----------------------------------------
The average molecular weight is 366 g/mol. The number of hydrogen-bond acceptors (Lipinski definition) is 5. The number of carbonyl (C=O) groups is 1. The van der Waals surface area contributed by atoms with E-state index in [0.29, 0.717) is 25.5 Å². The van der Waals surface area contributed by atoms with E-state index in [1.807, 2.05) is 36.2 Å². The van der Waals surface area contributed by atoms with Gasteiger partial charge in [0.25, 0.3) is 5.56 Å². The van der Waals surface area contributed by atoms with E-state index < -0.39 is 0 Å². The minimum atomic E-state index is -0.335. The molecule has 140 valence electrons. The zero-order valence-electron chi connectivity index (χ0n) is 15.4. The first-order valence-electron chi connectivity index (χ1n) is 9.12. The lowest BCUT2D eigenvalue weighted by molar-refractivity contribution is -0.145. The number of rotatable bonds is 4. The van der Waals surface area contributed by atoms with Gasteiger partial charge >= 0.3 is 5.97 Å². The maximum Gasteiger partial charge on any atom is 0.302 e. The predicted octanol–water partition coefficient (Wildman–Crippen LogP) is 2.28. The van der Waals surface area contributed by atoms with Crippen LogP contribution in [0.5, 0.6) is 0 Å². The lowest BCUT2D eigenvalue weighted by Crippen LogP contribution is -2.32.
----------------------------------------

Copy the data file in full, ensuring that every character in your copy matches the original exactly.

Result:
The average molecular weight is 366 g/mol. The number of hydrogen-bond acceptors (Lipinski definition) is 5. The number of carbonyl (C=O) groups is 1. The van der Waals surface area contributed by atoms with E-state index in [0.29, 0.717) is 25.5 Å². The van der Waals surface area contributed by atoms with E-state index in [1.807, 2.05) is 36.2 Å². The van der Waals surface area contributed by atoms with Gasteiger partial charge in [0.25, 0.3) is 5.56 Å². The van der Waals surface area contributed by atoms with E-state index < -0.39 is 0 Å². The minimum atomic E-state index is -0.335. The molecule has 140 valence electrons. The zero-order valence-electron chi connectivity index (χ0n) is 15.4. The first-order valence-electron chi connectivity index (χ1n) is 9.12. The lowest BCUT2D eigenvalue weighted by molar-refractivity contribution is -0.145. The number of rotatable bonds is 4. The van der Waals surface area contributed by atoms with Gasteiger partial charge >= 0.3 is 5.97 Å². The maximum Gasteiger partial charge on any atom is 0.302 e. The predicted octanol–water partition coefficient (Wildman–Crippen LogP) is 2.28. The van der Waals surface area contributed by atoms with Crippen LogP contribution in [0.5, 0.6) is 0 Å². The lowest BCUT2D eigenvalue weighted by Crippen LogP contribution is -2.32.